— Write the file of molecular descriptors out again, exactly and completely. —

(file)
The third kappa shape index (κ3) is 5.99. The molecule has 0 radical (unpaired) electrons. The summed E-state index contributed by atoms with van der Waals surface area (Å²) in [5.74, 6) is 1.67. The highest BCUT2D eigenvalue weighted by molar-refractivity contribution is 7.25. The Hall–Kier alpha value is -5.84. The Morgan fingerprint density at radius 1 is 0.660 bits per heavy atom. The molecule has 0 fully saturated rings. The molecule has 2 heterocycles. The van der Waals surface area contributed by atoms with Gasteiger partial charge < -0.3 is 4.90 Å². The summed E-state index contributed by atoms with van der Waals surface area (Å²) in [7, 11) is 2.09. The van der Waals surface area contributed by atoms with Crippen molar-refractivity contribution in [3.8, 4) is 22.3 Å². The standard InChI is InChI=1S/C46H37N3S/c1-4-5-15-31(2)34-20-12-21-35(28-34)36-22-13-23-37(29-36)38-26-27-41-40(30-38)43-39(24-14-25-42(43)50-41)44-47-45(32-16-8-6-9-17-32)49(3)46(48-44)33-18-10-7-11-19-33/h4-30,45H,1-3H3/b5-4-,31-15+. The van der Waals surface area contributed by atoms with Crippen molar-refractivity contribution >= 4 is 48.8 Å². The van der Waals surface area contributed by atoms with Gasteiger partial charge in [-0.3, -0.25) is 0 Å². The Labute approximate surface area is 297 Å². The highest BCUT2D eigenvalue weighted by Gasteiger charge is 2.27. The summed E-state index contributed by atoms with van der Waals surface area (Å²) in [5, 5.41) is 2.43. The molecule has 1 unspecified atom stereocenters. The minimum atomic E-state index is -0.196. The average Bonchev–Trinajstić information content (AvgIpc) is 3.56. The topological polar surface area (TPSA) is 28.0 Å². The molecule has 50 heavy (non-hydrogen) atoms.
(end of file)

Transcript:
The third kappa shape index (κ3) is 5.99. The molecule has 0 radical (unpaired) electrons. The summed E-state index contributed by atoms with van der Waals surface area (Å²) in [5.74, 6) is 1.67. The highest BCUT2D eigenvalue weighted by molar-refractivity contribution is 7.25. The Hall–Kier alpha value is -5.84. The Morgan fingerprint density at radius 1 is 0.660 bits per heavy atom. The molecule has 0 fully saturated rings. The molecule has 2 heterocycles. The van der Waals surface area contributed by atoms with Gasteiger partial charge < -0.3 is 4.90 Å². The summed E-state index contributed by atoms with van der Waals surface area (Å²) in [7, 11) is 2.09. The van der Waals surface area contributed by atoms with Crippen molar-refractivity contribution in [3.8, 4) is 22.3 Å². The standard InChI is InChI=1S/C46H37N3S/c1-4-5-15-31(2)34-20-12-21-35(28-34)36-22-13-23-37(29-36)38-26-27-41-40(30-38)43-39(24-14-25-42(43)50-41)44-47-45(32-16-8-6-9-17-32)49(3)46(48-44)33-18-10-7-11-19-33/h4-30,45H,1-3H3/b5-4-,31-15+. The van der Waals surface area contributed by atoms with Crippen molar-refractivity contribution >= 4 is 48.8 Å². The van der Waals surface area contributed by atoms with Gasteiger partial charge in [-0.3, -0.25) is 0 Å². The Labute approximate surface area is 297 Å². The highest BCUT2D eigenvalue weighted by Gasteiger charge is 2.27. The summed E-state index contributed by atoms with van der Waals surface area (Å²) in [5, 5.41) is 2.43. The molecule has 1 unspecified atom stereocenters. The minimum atomic E-state index is -0.196. The average Bonchev–Trinajstić information content (AvgIpc) is 3.56. The topological polar surface area (TPSA) is 28.0 Å². The molecule has 50 heavy (non-hydrogen) atoms.